Mumabi: He is widely acknowledged to be the "Father" of DSL or Digital Subscriber Line - the family of technologies that provide Internet access by sending digital data over the wires of an ordinary telephone network. The author of dozens of patents in the mid 1980s, that made Internet a reality for millions of people worldwide, Dr John Cioffi is now Emeritus Professor at Stanford University and heads a corporation - Adaptive Spectrum and Signal Alignment, Inc., better known as ASSIA -- which provides technology solutions to global broadband service companies.
As telecom providers work with fibre optics and wireless, to connect the world, they also have to rapple with a challenge: what to do with millions of miles of copper cabling, a throwback to a pre-Internet Age. This is particularly so in India where state providers BSNL has a massive network of legacy landlines.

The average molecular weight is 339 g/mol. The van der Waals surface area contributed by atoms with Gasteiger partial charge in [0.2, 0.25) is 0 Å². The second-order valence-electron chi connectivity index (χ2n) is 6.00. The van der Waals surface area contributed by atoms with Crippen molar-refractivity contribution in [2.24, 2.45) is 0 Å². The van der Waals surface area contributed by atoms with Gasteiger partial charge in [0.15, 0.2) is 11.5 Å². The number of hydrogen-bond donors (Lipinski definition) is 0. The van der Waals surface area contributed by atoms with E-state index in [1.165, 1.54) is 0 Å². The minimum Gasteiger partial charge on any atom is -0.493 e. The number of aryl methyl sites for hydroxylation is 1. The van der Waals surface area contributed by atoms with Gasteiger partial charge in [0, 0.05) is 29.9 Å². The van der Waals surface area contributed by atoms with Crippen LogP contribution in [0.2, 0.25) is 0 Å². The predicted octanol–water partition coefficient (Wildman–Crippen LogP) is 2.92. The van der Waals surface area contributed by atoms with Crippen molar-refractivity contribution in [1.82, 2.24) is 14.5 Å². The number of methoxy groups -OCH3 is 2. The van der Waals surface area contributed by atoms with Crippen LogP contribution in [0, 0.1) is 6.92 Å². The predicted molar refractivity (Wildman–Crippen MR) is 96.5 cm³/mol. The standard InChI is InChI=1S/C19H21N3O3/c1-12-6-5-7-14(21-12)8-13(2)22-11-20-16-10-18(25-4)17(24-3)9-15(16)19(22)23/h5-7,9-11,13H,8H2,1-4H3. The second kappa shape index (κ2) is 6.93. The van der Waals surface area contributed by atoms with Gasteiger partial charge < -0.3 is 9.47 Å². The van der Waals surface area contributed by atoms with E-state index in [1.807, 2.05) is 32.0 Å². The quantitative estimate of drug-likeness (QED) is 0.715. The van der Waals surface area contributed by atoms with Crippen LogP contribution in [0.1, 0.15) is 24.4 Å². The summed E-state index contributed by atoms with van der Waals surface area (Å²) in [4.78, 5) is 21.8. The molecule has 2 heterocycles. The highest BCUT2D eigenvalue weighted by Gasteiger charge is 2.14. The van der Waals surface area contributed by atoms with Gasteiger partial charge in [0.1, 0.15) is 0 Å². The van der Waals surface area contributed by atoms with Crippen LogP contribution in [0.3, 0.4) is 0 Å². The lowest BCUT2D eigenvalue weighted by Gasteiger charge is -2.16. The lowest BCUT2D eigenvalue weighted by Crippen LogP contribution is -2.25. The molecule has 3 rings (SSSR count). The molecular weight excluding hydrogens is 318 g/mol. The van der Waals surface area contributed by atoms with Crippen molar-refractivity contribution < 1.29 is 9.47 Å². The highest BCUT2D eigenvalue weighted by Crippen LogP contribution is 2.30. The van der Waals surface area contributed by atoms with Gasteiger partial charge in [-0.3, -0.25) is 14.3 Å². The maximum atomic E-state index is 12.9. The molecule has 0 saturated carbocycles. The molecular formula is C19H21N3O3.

You can use all this existing copper and still deliver what would today seem unbelievable data speeds, says Dr Cioffi. Passing through Delhi, last week, on his way back from delivering a keynote at the CommunicAsia conference in Singapore, he explained the concept to me, in an exclusive tele-conversation.
"I am often asked if it is possible to deliver broadband access speeds of a gigabit per second to a billion people before the end of this decade. My answer is, that this is entirely possible with only a modest level of investment, and with only incremental upgrades of the existing infrastructure."
This is how it works: With new avatars of DSL technology called Vectored DSL, legacy networks can mate with the latest wireless WiFi networks. And individual WiFi networks each, say, delivering a hundred megabits per second, can be made to work together to add their speeds... till one achieved a gigabit per second.
Helping operators in developing markets to make best use of their existing infrastructure and still achieve world-class Internet backbones - that is Dr Cioffi's mission today. Looks like the Father of DSL is fathering a whole new way of frugal engineering that Indians can appreciate: don't waste what you have; build on it, to play catch-up with the rest of the world.